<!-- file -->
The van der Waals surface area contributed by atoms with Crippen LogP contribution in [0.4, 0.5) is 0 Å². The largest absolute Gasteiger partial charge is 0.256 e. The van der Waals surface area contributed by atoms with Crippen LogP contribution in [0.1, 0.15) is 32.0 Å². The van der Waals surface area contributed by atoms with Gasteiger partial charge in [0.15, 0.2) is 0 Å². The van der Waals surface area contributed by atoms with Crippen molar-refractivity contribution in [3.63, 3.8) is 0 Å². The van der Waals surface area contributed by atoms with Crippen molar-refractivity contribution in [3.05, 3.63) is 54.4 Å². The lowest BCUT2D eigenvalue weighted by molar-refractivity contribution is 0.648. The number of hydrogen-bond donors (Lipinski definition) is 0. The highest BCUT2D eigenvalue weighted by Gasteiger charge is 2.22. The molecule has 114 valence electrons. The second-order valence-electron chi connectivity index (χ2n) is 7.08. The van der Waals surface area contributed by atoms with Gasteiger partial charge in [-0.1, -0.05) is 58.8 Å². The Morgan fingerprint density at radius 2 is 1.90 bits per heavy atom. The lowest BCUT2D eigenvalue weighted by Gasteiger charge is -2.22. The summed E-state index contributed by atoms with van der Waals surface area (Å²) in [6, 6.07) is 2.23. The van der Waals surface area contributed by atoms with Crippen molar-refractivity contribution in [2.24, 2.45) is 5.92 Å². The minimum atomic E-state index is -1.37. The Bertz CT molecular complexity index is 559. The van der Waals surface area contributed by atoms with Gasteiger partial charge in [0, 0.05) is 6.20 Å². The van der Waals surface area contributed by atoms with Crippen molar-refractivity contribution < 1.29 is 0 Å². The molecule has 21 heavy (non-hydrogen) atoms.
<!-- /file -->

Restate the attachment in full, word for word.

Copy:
The van der Waals surface area contributed by atoms with Crippen LogP contribution in [0.4, 0.5) is 0 Å². The largest absolute Gasteiger partial charge is 0.256 e. The van der Waals surface area contributed by atoms with Crippen LogP contribution in [0.1, 0.15) is 32.0 Å². The van der Waals surface area contributed by atoms with Gasteiger partial charge in [0.15, 0.2) is 0 Å². The van der Waals surface area contributed by atoms with Crippen molar-refractivity contribution in [3.63, 3.8) is 0 Å². The van der Waals surface area contributed by atoms with Crippen molar-refractivity contribution in [3.05, 3.63) is 54.4 Å². The lowest BCUT2D eigenvalue weighted by molar-refractivity contribution is 0.648. The number of hydrogen-bond donors (Lipinski definition) is 0. The highest BCUT2D eigenvalue weighted by Gasteiger charge is 2.22. The molecule has 114 valence electrons. The second-order valence-electron chi connectivity index (χ2n) is 7.08. The van der Waals surface area contributed by atoms with Gasteiger partial charge in [-0.1, -0.05) is 58.8 Å². The Morgan fingerprint density at radius 2 is 1.90 bits per heavy atom. The lowest BCUT2D eigenvalue weighted by Gasteiger charge is -2.22. The summed E-state index contributed by atoms with van der Waals surface area (Å²) in [6, 6.07) is 2.23. The van der Waals surface area contributed by atoms with Crippen molar-refractivity contribution in [2.24, 2.45) is 5.92 Å². The minimum atomic E-state index is -1.37. The Bertz CT molecular complexity index is 559. The van der Waals surface area contributed by atoms with Gasteiger partial charge in [0, 0.05) is 6.20 Å². The van der Waals surface area contributed by atoms with Crippen molar-refractivity contribution < 1.29 is 0 Å². The molecule has 21 heavy (non-hydrogen) atoms.